I live in Florida, and our economy is pretty much based around tourism. Within two hours of where I live, in two different directions, there are two major convention centers that regularly handle conventions that are the same size as Gen Con, and larger. Tampa has a strong regional comic convention in the Tampa Bay Comic-Con, as well as growing ones like MegaCon Tampa. Orlando has MegaCon, Spooky Empire and is one of the homes for Star Wars Celebration. To the far South, there are a number of convention centers around the Daytona and Miami areas, all of which regularly support a number of conventions of sizes equal to, or larger than, shows like Gen Con. As much as I would love for Gen Con to move from Indianapolis to Orlando, I know that it isn't feasible for a lot of people, for the same reasons that the Pacific Northwest isn't.
The other nice thing about regional conventions is that, the Florida weather means that when it is icy and snowy in other parts of the country, the weather is really nice down here. Other regional conventions can offer benefits specific to their areas as part of the package of their show.
However, that doesn't mean that a local or regional convention couldn't grow up into these facilities to be something equivalent to Origins Game Fair. According to their Wikipedia page, Origins had an attendance of 15,938 in 2015. Honestly, that isn't that high of a bar for attendance for a convention to reach, with a few years of hard work and good conventions. It surprises me that, for such a fun convention, Origins has such relatively low attendance numbers.
This is why I think that strengthening the regional gaming convention scene is easier than people would think. Do I think that it is feasible for a gaming convention to have an attendance of 15K out of the gate? No, and I don't think that most people starting a convention can really handle those sorts of numbers right off the bat. I do think that a first year convention with an attendance of 500-1000 people is feasible to shoot for.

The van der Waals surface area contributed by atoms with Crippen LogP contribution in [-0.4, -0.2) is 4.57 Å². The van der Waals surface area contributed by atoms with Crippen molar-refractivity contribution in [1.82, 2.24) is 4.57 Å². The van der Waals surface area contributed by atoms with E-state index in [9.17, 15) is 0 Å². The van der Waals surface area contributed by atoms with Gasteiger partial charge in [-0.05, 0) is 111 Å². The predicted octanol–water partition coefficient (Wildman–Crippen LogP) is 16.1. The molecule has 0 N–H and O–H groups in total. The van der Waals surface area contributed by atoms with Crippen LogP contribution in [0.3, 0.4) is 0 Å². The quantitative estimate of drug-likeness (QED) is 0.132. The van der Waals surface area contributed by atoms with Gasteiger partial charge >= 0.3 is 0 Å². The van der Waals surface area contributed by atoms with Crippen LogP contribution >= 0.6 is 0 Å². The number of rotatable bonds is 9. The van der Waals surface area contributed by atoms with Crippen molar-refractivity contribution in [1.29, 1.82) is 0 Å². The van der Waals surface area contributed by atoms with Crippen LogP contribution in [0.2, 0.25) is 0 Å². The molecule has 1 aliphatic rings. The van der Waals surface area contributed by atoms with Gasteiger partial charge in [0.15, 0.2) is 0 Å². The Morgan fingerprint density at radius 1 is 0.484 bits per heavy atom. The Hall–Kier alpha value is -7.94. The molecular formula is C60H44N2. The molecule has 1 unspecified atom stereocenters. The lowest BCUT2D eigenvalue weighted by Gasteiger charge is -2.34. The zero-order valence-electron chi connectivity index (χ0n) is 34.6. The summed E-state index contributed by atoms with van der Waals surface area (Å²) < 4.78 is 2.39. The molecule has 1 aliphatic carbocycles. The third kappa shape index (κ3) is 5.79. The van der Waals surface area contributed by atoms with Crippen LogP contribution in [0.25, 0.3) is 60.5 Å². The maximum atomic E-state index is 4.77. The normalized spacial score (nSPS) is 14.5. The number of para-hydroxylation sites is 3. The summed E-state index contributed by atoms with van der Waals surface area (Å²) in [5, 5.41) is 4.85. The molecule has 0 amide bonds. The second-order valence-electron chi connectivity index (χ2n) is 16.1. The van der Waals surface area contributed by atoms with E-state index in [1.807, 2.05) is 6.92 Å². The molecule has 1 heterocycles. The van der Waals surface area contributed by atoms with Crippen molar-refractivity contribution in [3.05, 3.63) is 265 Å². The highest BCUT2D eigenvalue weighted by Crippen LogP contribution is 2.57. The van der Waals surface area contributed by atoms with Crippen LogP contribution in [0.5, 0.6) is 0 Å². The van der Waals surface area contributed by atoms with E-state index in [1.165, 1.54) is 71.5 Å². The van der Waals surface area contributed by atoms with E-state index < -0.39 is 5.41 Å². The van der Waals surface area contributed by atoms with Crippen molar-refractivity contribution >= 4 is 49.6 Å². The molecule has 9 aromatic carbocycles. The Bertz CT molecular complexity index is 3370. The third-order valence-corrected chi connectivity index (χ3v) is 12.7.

I want a stronger area gaming convention scene mostly for selfish reasons: I want to be able to go to some conventions, meet people and throw some dice, and I would like to be able to do it without having to hop onto an airplane. I'm sure that I am not alone in this. Not only that, but a thriving local/regional gaming scene supported by thriving, growing conventions means that there are going to be more gamers in an area. More gamers is always a win. It means more people to potentially game with, as well as more customers for the industry. More customers means that the industry has more money to play with when it comes to making things for all of us. Conventions, gamers, customers, and publishers. All of this is interrelated, and more of one thing leads to more of another.
Now, we can all tell convention horror stories, so we know that all of this means that we have to have the quality as well as the quantity of conventions. Just having more conventions isn't enough. Like I talked about earlier in this piece, there needs to be a depth of games offered, the conventions need to appeal to as broad of a base as possible, and they need to have methods in place to make sure that everyone is comfortable and being well-treated by both vendors and their fellow gamers.
There is probably a lot to unpack in this article, and I hope that it starts some conversations about getting more conventions in more areas. I think that a thriving convention scene is intimately tied to a thriving gaming scene, which is intimately tied to a thriving publishing scene. While I talked about practical examples from my more immediate area, because those are the places that I know, hopefully people will see the potential for conventions in their areas as well. As attendance is growing at conventions across the board, this means that there is going to be room for more.